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Oxford Handbook of Corpus Phonology

Edited by Jacques Durand, Ulrike Gut, and Gjert Kristoffersen

Offers the first detailed examination of corpus phonology and serves as a practical guide for researchers interested in compiling or using phonological corpora

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The Languages of the Jews: A Sociolinguistic History

By Bernard Spolsky

A vivid commentary on Jewish survival and Jewish speech communities that will be enjoyed by the general reader, and is essential reading for students and researchers interested in the study of Middle Eastern languages, Jewish studies, and sociolinguistics.

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Indo-European Linguistics

New Open Access journal on Indo-European Linguistics is now available!

Academic Paper

Title: Syllabically Conditioned Perceptual Epenthesis
Author: Barış Kabak
Email: click here to access email
Institution: Universität Konstanz
Author: William James Idsardi
Email: click here to access email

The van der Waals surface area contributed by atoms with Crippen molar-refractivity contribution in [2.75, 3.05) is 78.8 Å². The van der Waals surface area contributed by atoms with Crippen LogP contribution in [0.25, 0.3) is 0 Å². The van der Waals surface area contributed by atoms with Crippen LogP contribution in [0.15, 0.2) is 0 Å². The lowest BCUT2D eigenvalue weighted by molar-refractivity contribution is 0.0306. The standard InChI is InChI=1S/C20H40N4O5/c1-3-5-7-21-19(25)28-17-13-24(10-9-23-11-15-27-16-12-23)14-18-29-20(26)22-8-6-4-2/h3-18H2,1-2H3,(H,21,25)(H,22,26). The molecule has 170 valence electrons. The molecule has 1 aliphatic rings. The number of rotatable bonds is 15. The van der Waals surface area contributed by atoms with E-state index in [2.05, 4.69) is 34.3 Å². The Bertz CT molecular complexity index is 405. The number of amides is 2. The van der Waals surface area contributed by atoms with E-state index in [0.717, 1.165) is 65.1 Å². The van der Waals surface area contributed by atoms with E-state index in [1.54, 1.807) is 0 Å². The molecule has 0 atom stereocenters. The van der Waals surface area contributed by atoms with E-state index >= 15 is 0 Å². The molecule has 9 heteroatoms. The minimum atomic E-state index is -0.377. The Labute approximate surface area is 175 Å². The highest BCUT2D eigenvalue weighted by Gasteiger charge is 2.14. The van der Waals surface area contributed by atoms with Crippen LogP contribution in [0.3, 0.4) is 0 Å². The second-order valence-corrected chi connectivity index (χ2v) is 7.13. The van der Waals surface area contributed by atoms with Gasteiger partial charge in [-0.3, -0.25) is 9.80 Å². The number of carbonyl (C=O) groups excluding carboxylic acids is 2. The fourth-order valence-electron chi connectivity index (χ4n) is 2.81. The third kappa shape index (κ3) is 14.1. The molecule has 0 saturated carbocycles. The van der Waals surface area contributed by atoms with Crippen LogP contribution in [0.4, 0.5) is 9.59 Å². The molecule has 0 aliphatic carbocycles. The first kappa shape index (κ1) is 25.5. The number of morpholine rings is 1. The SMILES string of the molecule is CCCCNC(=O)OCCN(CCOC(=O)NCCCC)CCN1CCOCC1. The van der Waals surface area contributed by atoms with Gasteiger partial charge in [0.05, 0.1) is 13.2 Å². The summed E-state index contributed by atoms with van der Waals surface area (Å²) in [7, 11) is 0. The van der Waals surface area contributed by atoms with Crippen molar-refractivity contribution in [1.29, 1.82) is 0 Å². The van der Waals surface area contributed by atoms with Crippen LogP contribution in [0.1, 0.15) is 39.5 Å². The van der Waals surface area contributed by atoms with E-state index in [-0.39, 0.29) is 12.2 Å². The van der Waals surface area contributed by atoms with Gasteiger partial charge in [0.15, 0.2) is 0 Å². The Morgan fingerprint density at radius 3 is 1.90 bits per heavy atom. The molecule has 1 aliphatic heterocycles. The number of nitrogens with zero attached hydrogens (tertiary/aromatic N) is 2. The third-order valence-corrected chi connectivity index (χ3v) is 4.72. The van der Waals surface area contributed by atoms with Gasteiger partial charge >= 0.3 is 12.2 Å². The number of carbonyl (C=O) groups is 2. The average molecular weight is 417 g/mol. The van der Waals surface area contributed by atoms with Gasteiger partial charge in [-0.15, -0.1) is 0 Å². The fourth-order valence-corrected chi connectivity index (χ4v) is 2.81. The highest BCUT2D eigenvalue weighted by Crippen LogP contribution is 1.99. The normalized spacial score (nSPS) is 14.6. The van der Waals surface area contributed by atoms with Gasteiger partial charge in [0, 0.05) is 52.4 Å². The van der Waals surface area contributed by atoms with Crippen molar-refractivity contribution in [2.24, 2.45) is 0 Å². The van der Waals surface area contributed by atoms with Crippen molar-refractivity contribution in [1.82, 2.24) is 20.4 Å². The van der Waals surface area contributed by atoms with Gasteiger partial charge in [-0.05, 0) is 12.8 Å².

Institution: University of Delaware
Linguistic Field: Language Acquisition; Phonetics; Phonology; Psycholinguistics
Subject Language: English
Abstract: This article focuses on perceptual epenthesis; a phenomenon where listeners
perceive illusory vowels within consonant clusters which deviate from the
phonotactic norms of their native language (see Dupoux et al., 1999). We
present results from an experiment on Korean listeners' perception of
English consonant clusters which replicates and extends previous studies on
Japanese. Our primary aim is to tease apart two explanations for perceptual
epenthesis which are confounded in the Japanese studies: consonantal contact
violations and syllable structure violations. In light of our results, we
suggest here that perceptual epenthesis is caused by syllable structure
violations rather than illicit consonantal contact. In addition, we show
that speech perception is not always governed by the same system of rules
and restrictions that govern speech production. We discuss the consequences
of the non-isomorphism between speech production and perception observed in
our experiment in the context of the P-map hypothesis (Steriade, 2001a, b).
Furthermore, we show that frequency-based analyses fail to account for our
Type: Individual Paper
Status: Completed
Venue: In: Nowak, P. et al. (eds.). Proceedings of the Berkeley Linguistics
Publication Info: Published in 2003

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